Not when set in a domestic historical context. And our productivity performance has still been dread...
26 February 2012 12:00 AM
A City high-flyer says domestic appliances provide life's most trying moments. Our writer agrees
19 February 2012 12:00 AM
A former boss once recommended to me hiring a young man he had met at dinner. My heart sank because I knew this man to be bumptious and not that bright. My boss assured me that I was mistaken. The youth was bold, visionary and going places. "Is that what you thought?" I sighed. "No, that is what he told me," he replied.
12 February 2012 12:00 AM
David Beckham's admission that he has only three good friends rings true
05 February 2012 12:00 AM
On the way to a meeting in South Kensington recently, I passed a basement flat, and my heart sank. The huge, two-bedroom flat with a fabulous skylight and courtyard was mine about 25 years ago. I sold it for under £50,000 – it must now be worth £2m.
29 January 2012 12:00 AM
How far could Stephen Hester's bonus stretch? It might pay for soldiers in Afghanistan, nurses, home helps, care workers. But it might not cover a Nat Rothschild birthday party. Wealth is relative, as well as exotic.
22 January 2012 12:00 AM
The thinking man's neglected crumpet Joan Bakewell believes that her ruling-class voice makes her unemployable by the BBC. Look how cockneys dominate the ratings: Benedict Cumberbatch, for instance, or the pearly king himself, David Attenborough.
15 January 2012 12:00 AM
A piquant gag in The Artist is when the neglected wife of the silent movie star begs him: "We need to talk." Her husband ignores her, demonstrating his modernity in marital relations, if not in movie technology.
08 January 2012 12:00 AM
The historian Niall Ferguson once complained that schoolchildren are taught only about Henry VIII and the world wars. Yes, but let's face it, these are the blockbusters of British history.
18 December 2011 12:00 AM
What should you do if someone is foul mannered on public transport? It is spirit-crushing for everyone who witnesses it, yet intervention feels thankless or dangerous. You can report someone swearing or smoking or ranting to an official, but they are as fearful as everyone else. The signs in stations, or hospitals for that matter, warning that staff must not be threatened or abused by passengers or patients, suggest an institutionalised dread of the public. You could call the police, but that means lock-down and nobody getting to work. Furthermore, nobody expects it to lead to a conviction. The result is that we are wretchedly complicit in an uncivil society.
11 December 2011 12:00 AM
The BBC can be bashful about the place of Christianity in our national life: it recently sanctioned the substitution of the lovely terms Before Christ and Anno Domini by the thumpingly prosaic and Welsh examination boardesque Before Common Era and Common Era.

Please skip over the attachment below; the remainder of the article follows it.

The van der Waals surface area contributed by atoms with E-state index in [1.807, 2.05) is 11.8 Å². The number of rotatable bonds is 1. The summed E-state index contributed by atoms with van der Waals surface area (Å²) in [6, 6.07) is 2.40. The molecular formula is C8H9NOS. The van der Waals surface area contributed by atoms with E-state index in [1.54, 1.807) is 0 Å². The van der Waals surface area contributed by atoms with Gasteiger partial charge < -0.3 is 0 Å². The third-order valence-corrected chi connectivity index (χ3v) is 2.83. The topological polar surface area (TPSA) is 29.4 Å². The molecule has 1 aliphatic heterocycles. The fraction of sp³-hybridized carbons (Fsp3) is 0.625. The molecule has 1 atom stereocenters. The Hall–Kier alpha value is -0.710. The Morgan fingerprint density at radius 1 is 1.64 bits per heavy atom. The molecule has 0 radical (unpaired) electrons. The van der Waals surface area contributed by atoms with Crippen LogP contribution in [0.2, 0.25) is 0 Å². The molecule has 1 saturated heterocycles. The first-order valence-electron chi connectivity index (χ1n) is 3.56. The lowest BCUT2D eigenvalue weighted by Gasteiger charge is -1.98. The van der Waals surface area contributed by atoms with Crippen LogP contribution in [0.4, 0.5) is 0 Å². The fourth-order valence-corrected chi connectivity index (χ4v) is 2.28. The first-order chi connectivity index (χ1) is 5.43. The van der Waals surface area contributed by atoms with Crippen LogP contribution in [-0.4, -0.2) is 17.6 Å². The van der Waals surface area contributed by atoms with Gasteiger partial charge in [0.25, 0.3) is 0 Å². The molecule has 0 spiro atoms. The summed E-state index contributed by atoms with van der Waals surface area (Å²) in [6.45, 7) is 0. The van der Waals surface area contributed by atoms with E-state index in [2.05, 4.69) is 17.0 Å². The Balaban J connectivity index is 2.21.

04 December 2011 12:00 AM
27 November 2011 12:00 AM
The inspired casting of Bertie Carvel as Miss Trunchbull in Matilda, one of the year's greatest performances, owes something to the RSC's employment policies. Casting has to be blind to sex and race. Now I am not sure whether a woman could ever play the role again – or, indeed, anyone else but Mr Carvel. It is his role, in the same way that Mark Rylance is now synonymous with Johnny "Rooster" Byron in Jerusalem. The soft-voiced, sadistic, sports-mad headmistress with her leather coat and whistle is a glorious creation.
20 November 2011 12:00 AM
At a hotel in Mozambique, a waiter poured my tea. He held the pot slightly too high so that it cascaded over the cup, the saucer and my hand. He stared at me helplessly, murmured, "Oh shit," but continued pouring until I dropped the crockery in agony.
13 November 2011 12:00 AM
There's a line in the new George Clooney political thriller The Ides of March: "You can start a war and bankrupt the country but you can't fuck the interns." If you have "trouble verbalising" you're in even more trouble. Think how exhaustively our politicians are coached for Question Time and quadruple it. Rick Perry, the Texas governor, would have anticipated every variation of political question, but it was the "name three" that poleaxed him. Asked which departments he would axe he got commerce and education, but the word "energy" eluded him. Tumbleweed.
06 November 2011 12:00 AM
As Joseph Stalin, played by Simon Russell Beale, strides about the National Theatre stage, with his thyroid eyes and a soft Bristol accent, there is a guilty gurgle of appreciation from the audience. I am reminded of Peter Conrad's anxious response to Simon Sebag Montefiore's Stalin biographies: "Should the life of a black hearted ogre be quite so entertaining?"
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